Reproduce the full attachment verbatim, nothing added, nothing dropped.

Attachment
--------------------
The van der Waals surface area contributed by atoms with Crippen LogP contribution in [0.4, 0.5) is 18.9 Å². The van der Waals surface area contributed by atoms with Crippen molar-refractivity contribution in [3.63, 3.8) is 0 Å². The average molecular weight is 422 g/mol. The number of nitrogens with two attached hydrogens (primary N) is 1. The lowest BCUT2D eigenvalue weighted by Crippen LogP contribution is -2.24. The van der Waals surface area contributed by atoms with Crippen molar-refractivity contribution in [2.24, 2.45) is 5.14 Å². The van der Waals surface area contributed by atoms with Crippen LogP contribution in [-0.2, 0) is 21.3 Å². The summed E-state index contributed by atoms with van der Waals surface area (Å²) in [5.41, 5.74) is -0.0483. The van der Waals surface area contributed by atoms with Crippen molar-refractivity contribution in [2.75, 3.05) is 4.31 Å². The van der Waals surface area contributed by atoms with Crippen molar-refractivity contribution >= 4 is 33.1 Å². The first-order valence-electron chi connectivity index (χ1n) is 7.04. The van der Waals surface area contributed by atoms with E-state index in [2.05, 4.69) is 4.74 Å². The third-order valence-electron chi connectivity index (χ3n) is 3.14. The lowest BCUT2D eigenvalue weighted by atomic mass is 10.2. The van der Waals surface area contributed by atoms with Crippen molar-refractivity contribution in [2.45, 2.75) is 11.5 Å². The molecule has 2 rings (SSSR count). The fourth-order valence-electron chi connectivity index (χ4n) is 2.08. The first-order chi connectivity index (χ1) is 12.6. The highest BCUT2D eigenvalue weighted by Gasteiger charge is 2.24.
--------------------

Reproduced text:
The van der Waals surface area contributed by atoms with Crippen LogP contribution in [0.4, 0.5) is 18.9 Å². The van der Waals surface area contributed by atoms with Crippen molar-refractivity contribution in [3.63, 3.8) is 0 Å². The average molecular weight is 422 g/mol. The number of nitrogens with two attached hydrogens (primary N) is 1. The lowest BCUT2D eigenvalue weighted by Crippen LogP contribution is -2.24. The van der Waals surface area contributed by atoms with Crippen molar-refractivity contribution in [2.24, 2.45) is 5.14 Å². The van der Waals surface area contributed by atoms with Crippen LogP contribution in [-0.2, 0) is 21.3 Å². The summed E-state index contributed by atoms with van der Waals surface area (Å²) in [5.41, 5.74) is -0.0483. The van der Waals surface area contributed by atoms with Crippen molar-refractivity contribution in [2.75, 3.05) is 4.31 Å². The van der Waals surface area contributed by atoms with Crippen molar-refractivity contribution >= 4 is 33.1 Å². The first-order valence-electron chi connectivity index (χ1n) is 7.04. The van der Waals surface area contributed by atoms with E-state index in [2.05, 4.69) is 4.74 Å². The third-order valence-electron chi connectivity index (χ3n) is 3.14. The lowest BCUT2D eigenvalue weighted by atomic mass is 10.2. The van der Waals surface area contributed by atoms with Crippen molar-refractivity contribution in [2.45, 2.75) is 11.5 Å². The molecule has 2 rings (SSSR count). The fourth-order valence-electron chi connectivity index (χ4n) is 2.08. The first-order chi connectivity index (χ1) is 12.6. The highest BCUT2D eigenvalue weighted by Gasteiger charge is 2.24.